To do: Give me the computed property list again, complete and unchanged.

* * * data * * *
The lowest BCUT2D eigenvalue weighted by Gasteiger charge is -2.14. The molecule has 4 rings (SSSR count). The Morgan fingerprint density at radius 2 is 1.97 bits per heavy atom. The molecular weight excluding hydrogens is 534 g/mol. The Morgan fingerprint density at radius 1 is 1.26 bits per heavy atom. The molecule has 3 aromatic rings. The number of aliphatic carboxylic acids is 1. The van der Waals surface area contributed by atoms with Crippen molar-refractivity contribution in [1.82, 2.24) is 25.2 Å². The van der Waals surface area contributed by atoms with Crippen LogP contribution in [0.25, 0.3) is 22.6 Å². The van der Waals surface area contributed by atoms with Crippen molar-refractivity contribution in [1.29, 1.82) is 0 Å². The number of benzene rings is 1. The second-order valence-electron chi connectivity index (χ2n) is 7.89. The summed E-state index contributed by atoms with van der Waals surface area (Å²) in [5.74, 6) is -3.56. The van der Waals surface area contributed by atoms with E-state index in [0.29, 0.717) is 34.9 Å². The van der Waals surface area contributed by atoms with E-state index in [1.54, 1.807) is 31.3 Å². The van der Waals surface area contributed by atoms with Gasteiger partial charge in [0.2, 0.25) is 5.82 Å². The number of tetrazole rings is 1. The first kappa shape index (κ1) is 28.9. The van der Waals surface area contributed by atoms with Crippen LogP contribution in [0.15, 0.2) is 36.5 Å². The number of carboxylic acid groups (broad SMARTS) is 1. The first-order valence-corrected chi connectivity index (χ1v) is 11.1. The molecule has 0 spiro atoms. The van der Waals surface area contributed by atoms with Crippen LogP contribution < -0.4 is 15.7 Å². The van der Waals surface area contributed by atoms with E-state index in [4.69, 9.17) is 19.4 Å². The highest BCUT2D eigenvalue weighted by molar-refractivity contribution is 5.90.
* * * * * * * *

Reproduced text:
The lowest BCUT2D eigenvalue weighted by Gasteiger charge is -2.14. The molecule has 4 rings (SSSR count). The Morgan fingerprint density at radius 2 is 1.97 bits per heavy atom. The molecular weight excluding hydrogens is 534 g/mol. The Morgan fingerprint density at radius 1 is 1.26 bits per heavy atom. The molecule has 3 aromatic rings. The number of aliphatic carboxylic acids is 1. The van der Waals surface area contributed by atoms with Crippen molar-refractivity contribution in [1.82, 2.24) is 25.2 Å². The van der Waals surface area contributed by atoms with Crippen LogP contribution in [0.25, 0.3) is 22.6 Å². The van der Waals surface area contributed by atoms with Crippen molar-refractivity contribution in [1.29, 1.82) is 0 Å². The number of benzene rings is 1. The second-order valence-electron chi connectivity index (χ2n) is 7.89. The summed E-state index contributed by atoms with van der Waals surface area (Å²) in [5.74, 6) is -3.56. The van der Waals surface area contributed by atoms with E-state index in [0.29, 0.717) is 34.9 Å². The van der Waals surface area contributed by atoms with E-state index in [1.54, 1.807) is 31.3 Å². The van der Waals surface area contributed by atoms with Gasteiger partial charge in [0.2, 0.25) is 5.82 Å². The number of tetrazole rings is 1. The first kappa shape index (κ1) is 28.9. The van der Waals surface area contributed by atoms with Crippen LogP contribution in [0.15, 0.2) is 36.5 Å². The number of carboxylic acid groups (broad SMARTS) is 1. The first-order valence-corrected chi connectivity index (χ1v) is 11.1. The molecule has 0 spiro atoms. The van der Waals surface area contributed by atoms with Crippen LogP contribution < -0.4 is 15.7 Å². The van der Waals surface area contributed by atoms with E-state index in [4.69, 9.17) is 19.4 Å². The highest BCUT2D eigenvalue weighted by molar-refractivity contribution is 5.90.